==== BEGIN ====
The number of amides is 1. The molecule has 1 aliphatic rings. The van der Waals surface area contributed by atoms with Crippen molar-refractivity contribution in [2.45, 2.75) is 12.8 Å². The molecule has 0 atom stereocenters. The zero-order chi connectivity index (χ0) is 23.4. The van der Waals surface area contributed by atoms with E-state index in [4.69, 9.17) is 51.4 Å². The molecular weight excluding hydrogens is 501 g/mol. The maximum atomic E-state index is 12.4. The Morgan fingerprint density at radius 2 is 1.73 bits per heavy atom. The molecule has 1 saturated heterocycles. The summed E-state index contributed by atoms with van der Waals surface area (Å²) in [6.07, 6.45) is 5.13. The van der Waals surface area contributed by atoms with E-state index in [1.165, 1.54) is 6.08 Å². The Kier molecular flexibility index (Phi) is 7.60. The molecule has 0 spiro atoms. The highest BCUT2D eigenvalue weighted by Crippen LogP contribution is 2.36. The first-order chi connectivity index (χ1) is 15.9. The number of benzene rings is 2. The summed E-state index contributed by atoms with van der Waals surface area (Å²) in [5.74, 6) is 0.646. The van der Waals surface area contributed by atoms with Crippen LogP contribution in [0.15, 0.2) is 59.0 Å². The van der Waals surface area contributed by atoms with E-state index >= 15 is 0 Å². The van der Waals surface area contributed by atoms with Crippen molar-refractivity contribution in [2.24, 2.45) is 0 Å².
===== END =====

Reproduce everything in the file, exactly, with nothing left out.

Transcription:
The number of amides is 1. The molecule has 1 aliphatic rings. The van der Waals surface area contributed by atoms with Crippen molar-refractivity contribution in [2.45, 2.75) is 12.8 Å². The molecule has 0 atom stereocenters. The zero-order chi connectivity index (χ0) is 23.4. The van der Waals surface area contributed by atoms with E-state index in [4.69, 9.17) is 51.4 Å². The molecular weight excluding hydrogens is 501 g/mol. The maximum atomic E-state index is 12.4. The Morgan fingerprint density at radius 2 is 1.73 bits per heavy atom. The molecule has 1 saturated heterocycles. The summed E-state index contributed by atoms with van der Waals surface area (Å²) in [6.07, 6.45) is 5.13. The van der Waals surface area contributed by atoms with E-state index in [1.165, 1.54) is 6.08 Å². The Kier molecular flexibility index (Phi) is 7.60. The molecule has 0 spiro atoms. The highest BCUT2D eigenvalue weighted by Crippen LogP contribution is 2.36. The first-order chi connectivity index (χ1) is 15.9. The number of benzene rings is 2. The summed E-state index contributed by atoms with van der Waals surface area (Å²) in [5.74, 6) is 0.646. The van der Waals surface area contributed by atoms with Crippen LogP contribution in [0.15, 0.2) is 59.0 Å². The van der Waals surface area contributed by atoms with E-state index >= 15 is 0 Å². The van der Waals surface area contributed by atoms with Crippen molar-refractivity contribution in [2.24, 2.45) is 0 Å².